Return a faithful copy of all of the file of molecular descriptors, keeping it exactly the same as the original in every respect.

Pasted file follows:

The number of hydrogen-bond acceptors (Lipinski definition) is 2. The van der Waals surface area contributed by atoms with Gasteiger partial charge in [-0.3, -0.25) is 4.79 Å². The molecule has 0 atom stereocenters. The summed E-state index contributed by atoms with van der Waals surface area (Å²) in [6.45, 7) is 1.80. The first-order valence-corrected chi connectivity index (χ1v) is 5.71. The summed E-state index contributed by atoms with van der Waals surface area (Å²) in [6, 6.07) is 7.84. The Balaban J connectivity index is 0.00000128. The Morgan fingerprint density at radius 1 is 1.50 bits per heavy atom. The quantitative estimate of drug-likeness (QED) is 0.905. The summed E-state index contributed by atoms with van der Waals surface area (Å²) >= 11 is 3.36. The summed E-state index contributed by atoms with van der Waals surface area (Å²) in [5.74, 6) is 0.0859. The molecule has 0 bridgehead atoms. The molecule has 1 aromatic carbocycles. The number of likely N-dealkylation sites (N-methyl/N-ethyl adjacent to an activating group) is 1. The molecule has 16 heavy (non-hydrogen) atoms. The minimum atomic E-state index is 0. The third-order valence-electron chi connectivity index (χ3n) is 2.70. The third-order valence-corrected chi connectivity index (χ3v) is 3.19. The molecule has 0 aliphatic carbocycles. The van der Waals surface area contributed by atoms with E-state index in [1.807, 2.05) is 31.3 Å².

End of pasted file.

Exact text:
The number of hydrogen-bond acceptors (Lipinski definition) is 2. The van der Waals surface area contributed by atoms with Gasteiger partial charge in [-0.3, -0.25) is 4.79 Å². The molecule has 0 atom stereocenters. The summed E-state index contributed by atoms with van der Waals surface area (Å²) in [6.45, 7) is 1.80. The first-order valence-corrected chi connectivity index (χ1v) is 5.71. The summed E-state index contributed by atoms with van der Waals surface area (Å²) in [6, 6.07) is 7.84. The Balaban J connectivity index is 0.00000128. The Morgan fingerprint density at radius 1 is 1.50 bits per heavy atom. The quantitative estimate of drug-likeness (QED) is 0.905. The summed E-state index contributed by atoms with van der Waals surface area (Å²) >= 11 is 3.36. The summed E-state index contributed by atoms with van der Waals surface area (Å²) in [5.74, 6) is 0.0859. The molecule has 0 bridgehead atoms. The molecule has 1 aromatic carbocycles. The number of likely N-dealkylation sites (N-methyl/N-ethyl adjacent to an activating group) is 1. The molecule has 16 heavy (non-hydrogen) atoms. The minimum atomic E-state index is 0. The third-order valence-electron chi connectivity index (χ3n) is 2.70. The third-order valence-corrected chi connectivity index (χ3v) is 3.19. The molecule has 0 aliphatic carbocycles. The van der Waals surface area contributed by atoms with E-state index in [1.807, 2.05) is 31.3 Å².